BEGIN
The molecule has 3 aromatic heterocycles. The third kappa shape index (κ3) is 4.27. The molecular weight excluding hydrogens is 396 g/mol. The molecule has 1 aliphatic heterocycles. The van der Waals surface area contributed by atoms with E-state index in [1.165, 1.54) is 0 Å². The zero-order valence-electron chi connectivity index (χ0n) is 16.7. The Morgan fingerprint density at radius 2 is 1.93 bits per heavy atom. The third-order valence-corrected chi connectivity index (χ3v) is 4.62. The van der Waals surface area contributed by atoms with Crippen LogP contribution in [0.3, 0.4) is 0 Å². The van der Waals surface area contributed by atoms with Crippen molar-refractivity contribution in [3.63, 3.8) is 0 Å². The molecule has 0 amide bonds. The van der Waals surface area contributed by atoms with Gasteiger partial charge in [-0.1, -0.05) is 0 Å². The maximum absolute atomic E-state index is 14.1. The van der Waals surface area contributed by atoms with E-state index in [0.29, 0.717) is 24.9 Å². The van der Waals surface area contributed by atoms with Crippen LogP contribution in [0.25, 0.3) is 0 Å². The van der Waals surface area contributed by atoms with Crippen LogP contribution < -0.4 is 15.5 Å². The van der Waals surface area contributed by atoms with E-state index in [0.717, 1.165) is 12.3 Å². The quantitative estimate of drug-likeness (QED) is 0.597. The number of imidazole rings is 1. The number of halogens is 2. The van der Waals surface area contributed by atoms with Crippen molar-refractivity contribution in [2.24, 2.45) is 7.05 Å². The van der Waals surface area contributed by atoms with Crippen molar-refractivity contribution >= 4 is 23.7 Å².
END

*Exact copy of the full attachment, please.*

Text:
The molecule has 3 aromatic heterocycles. The third kappa shape index (κ3) is 4.27. The molecular weight excluding hydrogens is 396 g/mol. The molecule has 1 aliphatic heterocycles. The van der Waals surface area contributed by atoms with E-state index in [1.165, 1.54) is 0 Å². The zero-order valence-electron chi connectivity index (χ0n) is 16.7. The Morgan fingerprint density at radius 2 is 1.93 bits per heavy atom. The third-order valence-corrected chi connectivity index (χ3v) is 4.62. The van der Waals surface area contributed by atoms with Crippen LogP contribution in [0.3, 0.4) is 0 Å². The van der Waals surface area contributed by atoms with Crippen molar-refractivity contribution in [3.63, 3.8) is 0 Å². The molecule has 0 amide bonds. The van der Waals surface area contributed by atoms with Gasteiger partial charge in [-0.1, -0.05) is 0 Å². The maximum absolute atomic E-state index is 14.1. The van der Waals surface area contributed by atoms with E-state index in [0.29, 0.717) is 24.9 Å². The van der Waals surface area contributed by atoms with Crippen LogP contribution in [0.25, 0.3) is 0 Å². The van der Waals surface area contributed by atoms with Crippen LogP contribution < -0.4 is 15.5 Å². The van der Waals surface area contributed by atoms with E-state index in [0.717, 1.165) is 12.3 Å². The quantitative estimate of drug-likeness (QED) is 0.597. The number of imidazole rings is 1. The number of halogens is 2. The van der Waals surface area contributed by atoms with Crippen molar-refractivity contribution in [2.24, 2.45) is 7.05 Å². The van der Waals surface area contributed by atoms with Crippen molar-refractivity contribution >= 4 is 23.7 Å².